Search or filter publications

Filter by type:

Filter by publication type

Filter by year:

to

Results

  • Showing results for:
  • Reset all filters

Search results

  • Journal article
    Sanchez Garrido J, Alberdi L, Chatterjee S, Frankel G, Mullineaux-Sanders Cet al., 2021,

    Type III secretion system effector subnetworks elicit distinct host immune responses to infection

    , Current Opinion in Microbiology, Vol: 64, Pages: 19-26, ISSN: 1369-5274

    Citrobacter rodentium, a natural mouse pathogen which colonises the colon of immuno-competent mice, provides a robust model for interrogating host-pathogen-microbiota interactions in vivo. This model has been key to providing new insights into local host responses to enteric infection, including changes inintestinal epithelial cell immuno metabolism and mucosal immunity. C. rodent iuminjects 31 bacterial effectors into epithelial cells via a type III secretion system (T3SS). Recently, these effectors were shown to be able to form multiple intracellular subnetworks which can withstand significant contractions whilst maintaining virulence. Here we highlight recent advances in understanding gut mucosal responses to infection and effector biology, as well as potential uses for artificial intelligence (AI) in understanding infectious diseaseand speculate on the role of T3SS effector networks in host adaption.

  • Journal article
    Ronneau S, Hill PWS, Helaine S, 2021,

    Antibiotic persistence and tolerance: not just one and the same

    , CURRENT OPINION IN MICROBIOLOGY, Vol: 64, Pages: 76-81, ISSN: 1369-5274
  • Journal article
    Mincham KT, Bruno N, Singanayagam A, Snelgrove RJet al., 2021,

    Our evolving view of neutrophils in defining the pathology of chronic lung disease

    , IMMUNOLOGY, Vol: 164, Pages: 701-721, ISSN: 0019-2805
  • Journal article
    Grabe GJ, Giorgio RT, Hall AMJ, Morgan RML, Dubois L, Sisley TA, Rycroft JA, Hare SA, Helaine Set al., 2021,

    Auxiliary interfaces support the evolution of specific toxin-antitoxin pairing

    , NATURE CHEMICAL BIOLOGY, Vol: 17, Pages: 1296-1304, ISSN: 1552-4450
  • Journal article
    Thompson GR, Le T, Chindamporn A, Kauffman CA, Alastruey-Izquierdo A, Ampel NM, Andes DR, Armstrong-James D, Ayanlowo O, Baddley JW, Barker BM, Bezerra LL, Buitrago MJ, Chamani-Tabriz L, Chan JFW, Chayakulkeeree M, Cornely OA, Cunwei C, Gangneux J-P, Govender NP, Hagen F, Hedayati MT, Hohl TM, Jouvion G, Kenyon C, Kibbler CC, Klimko N, Kong DCM, Krause R, Lee LL, Meintjes G, Miceli MH, Rath P-M, Spec A, Queiroz-Telles F, Variava E, Verweij PE, Schwartz IS, Pasqualotto ACet al., 2021,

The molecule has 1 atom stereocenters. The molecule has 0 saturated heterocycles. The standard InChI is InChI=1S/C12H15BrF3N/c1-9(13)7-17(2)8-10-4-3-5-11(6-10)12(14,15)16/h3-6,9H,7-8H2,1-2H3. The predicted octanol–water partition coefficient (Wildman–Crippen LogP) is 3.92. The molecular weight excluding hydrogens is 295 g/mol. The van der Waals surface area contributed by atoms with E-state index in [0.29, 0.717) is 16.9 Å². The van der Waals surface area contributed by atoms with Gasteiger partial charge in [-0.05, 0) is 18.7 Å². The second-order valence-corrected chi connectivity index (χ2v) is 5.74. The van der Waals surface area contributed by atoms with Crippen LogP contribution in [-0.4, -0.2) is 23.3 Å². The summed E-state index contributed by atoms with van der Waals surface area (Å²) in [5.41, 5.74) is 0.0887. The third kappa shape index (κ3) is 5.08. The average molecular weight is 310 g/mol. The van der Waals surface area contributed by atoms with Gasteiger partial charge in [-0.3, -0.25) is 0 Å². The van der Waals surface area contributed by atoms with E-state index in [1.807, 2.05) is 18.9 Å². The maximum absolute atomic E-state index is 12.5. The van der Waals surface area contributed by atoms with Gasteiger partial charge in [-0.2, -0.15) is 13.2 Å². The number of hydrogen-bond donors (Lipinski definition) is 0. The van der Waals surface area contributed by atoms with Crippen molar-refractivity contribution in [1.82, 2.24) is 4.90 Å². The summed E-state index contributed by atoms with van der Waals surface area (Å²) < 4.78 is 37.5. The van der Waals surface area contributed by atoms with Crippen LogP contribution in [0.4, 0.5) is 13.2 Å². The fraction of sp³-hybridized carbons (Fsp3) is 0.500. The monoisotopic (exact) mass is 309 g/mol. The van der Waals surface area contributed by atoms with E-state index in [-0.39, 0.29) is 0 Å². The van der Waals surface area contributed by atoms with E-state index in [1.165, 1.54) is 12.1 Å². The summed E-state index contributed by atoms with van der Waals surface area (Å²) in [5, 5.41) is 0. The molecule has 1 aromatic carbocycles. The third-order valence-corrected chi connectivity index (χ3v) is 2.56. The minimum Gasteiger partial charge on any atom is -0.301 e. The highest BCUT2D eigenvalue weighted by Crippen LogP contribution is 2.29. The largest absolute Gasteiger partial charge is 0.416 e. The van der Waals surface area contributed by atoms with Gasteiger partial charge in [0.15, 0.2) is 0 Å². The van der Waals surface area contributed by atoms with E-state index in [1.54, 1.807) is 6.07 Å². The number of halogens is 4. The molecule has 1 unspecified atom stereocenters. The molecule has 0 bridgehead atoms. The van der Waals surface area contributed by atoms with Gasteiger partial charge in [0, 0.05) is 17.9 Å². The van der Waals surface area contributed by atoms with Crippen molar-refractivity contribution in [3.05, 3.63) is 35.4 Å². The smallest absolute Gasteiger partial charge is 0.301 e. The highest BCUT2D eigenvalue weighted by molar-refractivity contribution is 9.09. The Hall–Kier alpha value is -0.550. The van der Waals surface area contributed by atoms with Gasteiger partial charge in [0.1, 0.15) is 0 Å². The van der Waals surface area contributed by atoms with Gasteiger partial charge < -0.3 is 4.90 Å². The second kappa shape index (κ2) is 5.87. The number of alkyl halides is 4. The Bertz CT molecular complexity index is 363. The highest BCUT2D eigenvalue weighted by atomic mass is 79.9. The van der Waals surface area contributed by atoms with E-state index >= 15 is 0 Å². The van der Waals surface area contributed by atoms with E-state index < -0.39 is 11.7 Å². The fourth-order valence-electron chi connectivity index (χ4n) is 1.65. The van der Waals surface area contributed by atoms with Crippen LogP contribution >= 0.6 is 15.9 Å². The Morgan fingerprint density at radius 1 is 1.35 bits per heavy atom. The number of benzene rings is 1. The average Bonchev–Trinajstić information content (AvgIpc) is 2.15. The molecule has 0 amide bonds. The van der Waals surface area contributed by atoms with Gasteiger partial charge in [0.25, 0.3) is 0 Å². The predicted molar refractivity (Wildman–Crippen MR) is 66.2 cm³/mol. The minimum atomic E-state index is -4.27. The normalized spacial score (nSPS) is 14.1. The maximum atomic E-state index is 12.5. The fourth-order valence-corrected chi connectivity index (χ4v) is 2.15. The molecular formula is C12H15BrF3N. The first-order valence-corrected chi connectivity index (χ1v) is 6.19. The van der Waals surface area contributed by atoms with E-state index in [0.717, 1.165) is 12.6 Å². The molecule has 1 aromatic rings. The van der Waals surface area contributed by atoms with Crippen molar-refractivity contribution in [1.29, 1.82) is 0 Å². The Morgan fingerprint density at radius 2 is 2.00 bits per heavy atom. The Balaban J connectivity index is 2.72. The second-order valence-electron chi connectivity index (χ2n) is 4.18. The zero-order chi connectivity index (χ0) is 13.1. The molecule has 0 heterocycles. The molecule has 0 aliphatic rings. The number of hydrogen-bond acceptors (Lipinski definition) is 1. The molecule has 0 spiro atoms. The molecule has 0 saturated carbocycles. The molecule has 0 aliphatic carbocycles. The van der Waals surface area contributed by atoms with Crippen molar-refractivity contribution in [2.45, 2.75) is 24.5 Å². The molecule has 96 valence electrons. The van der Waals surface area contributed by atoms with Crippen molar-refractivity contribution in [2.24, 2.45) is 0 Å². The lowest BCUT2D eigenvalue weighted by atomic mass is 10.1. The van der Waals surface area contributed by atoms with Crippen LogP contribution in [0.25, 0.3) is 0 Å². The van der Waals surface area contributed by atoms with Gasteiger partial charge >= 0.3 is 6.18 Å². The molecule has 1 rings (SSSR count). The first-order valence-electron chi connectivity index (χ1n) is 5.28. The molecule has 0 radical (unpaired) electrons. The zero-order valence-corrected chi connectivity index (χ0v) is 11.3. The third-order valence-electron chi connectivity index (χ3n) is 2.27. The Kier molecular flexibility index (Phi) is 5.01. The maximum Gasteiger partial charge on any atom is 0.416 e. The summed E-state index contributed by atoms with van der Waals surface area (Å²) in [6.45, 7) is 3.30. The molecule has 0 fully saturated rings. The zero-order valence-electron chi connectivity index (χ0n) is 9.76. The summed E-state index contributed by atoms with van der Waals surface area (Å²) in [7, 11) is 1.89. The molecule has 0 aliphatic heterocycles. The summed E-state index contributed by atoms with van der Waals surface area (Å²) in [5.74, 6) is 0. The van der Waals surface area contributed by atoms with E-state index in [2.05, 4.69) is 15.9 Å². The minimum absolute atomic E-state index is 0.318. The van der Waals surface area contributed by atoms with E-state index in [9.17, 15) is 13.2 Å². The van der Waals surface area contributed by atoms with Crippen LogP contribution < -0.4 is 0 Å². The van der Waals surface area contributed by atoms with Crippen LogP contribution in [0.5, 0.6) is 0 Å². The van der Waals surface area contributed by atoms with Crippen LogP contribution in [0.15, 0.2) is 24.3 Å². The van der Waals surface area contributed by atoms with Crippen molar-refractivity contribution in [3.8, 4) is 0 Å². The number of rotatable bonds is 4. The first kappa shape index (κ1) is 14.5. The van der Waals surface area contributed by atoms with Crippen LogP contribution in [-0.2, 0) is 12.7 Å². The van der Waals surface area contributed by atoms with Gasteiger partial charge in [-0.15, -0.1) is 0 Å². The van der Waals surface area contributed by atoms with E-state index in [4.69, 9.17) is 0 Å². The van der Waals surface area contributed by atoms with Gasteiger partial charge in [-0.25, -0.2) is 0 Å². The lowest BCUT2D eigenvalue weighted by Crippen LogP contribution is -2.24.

Global guideline for the diagnosis and management of the endemic mycoses: an initiative of the European Confederation of Medical Mycology in cooperation with the International Society for Human and Animal Mycology

    , LANCET INFECTIOUS DISEASES, Vol: 21, Pages: E364-E374, ISSN: 1473-3099
  • Journal article
    Ha KP, Edwards AM, 2021,

    DNA Repair in <i>Staphylococcus aureus</i>

    , MICROBIOLOGY AND MOLECULAR BIOLOGY REVIEWS, Vol: 85, ISSN: 1092-2172
  • Journal article
    Amin H, Ilangovan A, Costa TRD, 2021,

    Architecture of the outer-membrane core complex from a conjugative type IV secretion system.

    , Nat Commun, Vol: 12

    Conjugation is one of the most important processes that bacteria utilize to spread antibiotic resistance genes among bacterial populations. Interbacterial DNA transfer requires a large double membrane-spanning nanomachine called the type 4 secretion system (T4SS) made up of the inner-membrane complex (IMC), the outer-membrane core complex (OMCC) and the conjugative pilus. The iconic F plasmid-encoded T4SS has been central in understanding conjugation for several decades, however atomic details of its structure are not known. Here, we report the structure of a complete conjugative OMCC encoded by the pED208 plasmid from E. coli, solved by cryo-electron microscopy at 3.3 Å resolution. This 2.1 MDa complex has a unique arrangement with two radial concentric rings, each having a different symmetry eventually contributing to remarkable differences in protein stoichiometry and flexibility in comparison to other OMCCs. Our structure suggests that F-OMCC is a highly dynamic complex, with implications for pilus extension and retraction during conjugation.

  • Journal article
    Brady A, Quiles-Puchalt, Gallego del Sol F, Zamora-Caballero S, Felipe-Ruíz A, Val-Calvo J, Meijer WJJ, Marina A, Penades Jet al., 2021,

    The arbitrium system controls prophage induction

    , Current Biology, Vol: 31, Pages: 5037-5045, ISSN: 0960-9822